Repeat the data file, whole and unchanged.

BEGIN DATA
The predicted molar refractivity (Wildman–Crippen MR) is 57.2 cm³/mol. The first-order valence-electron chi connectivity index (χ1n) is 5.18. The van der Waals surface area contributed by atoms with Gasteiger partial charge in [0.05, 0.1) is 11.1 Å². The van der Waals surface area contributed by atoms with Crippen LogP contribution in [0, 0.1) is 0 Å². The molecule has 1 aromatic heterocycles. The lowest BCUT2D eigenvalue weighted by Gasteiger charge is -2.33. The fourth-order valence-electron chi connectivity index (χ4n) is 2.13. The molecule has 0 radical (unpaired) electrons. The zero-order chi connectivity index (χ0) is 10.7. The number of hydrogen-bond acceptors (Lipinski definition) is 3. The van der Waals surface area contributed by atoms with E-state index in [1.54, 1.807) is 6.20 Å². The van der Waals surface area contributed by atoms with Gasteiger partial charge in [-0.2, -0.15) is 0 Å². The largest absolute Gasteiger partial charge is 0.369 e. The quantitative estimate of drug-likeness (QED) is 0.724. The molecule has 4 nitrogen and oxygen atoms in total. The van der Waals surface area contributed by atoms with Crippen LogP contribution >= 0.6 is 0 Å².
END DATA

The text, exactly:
The predicted molar refractivity (Wildman–Crippen MR) is 57.2 cm³/mol. The first-order valence-electron chi connectivity index (χ1n) is 5.18. The van der Waals surface area contributed by atoms with Gasteiger partial charge in [0.05, 0.1) is 11.1 Å². The van der Waals surface area contributed by atoms with Crippen LogP contribution in [0, 0.1) is 0 Å². The molecule has 1 aromatic heterocycles. The lowest BCUT2D eigenvalue weighted by Gasteiger charge is -2.33. The fourth-order valence-electron chi connectivity index (χ4n) is 2.13. The molecule has 0 radical (unpaired) electrons. The zero-order chi connectivity index (χ0) is 10.7. The number of hydrogen-bond acceptors (Lipinski definition) is 3. The van der Waals surface area contributed by atoms with E-state index in [1.54, 1.807) is 6.20 Å². The van der Waals surface area contributed by atoms with Gasteiger partial charge in [-0.2, -0.15) is 0 Å². The largest absolute Gasteiger partial charge is 0.369 e. The quantitative estimate of drug-likeness (QED) is 0.724. The molecule has 4 nitrogen and oxygen atoms in total. The van der Waals surface area contributed by atoms with Crippen LogP contribution >= 0.6 is 0 Å².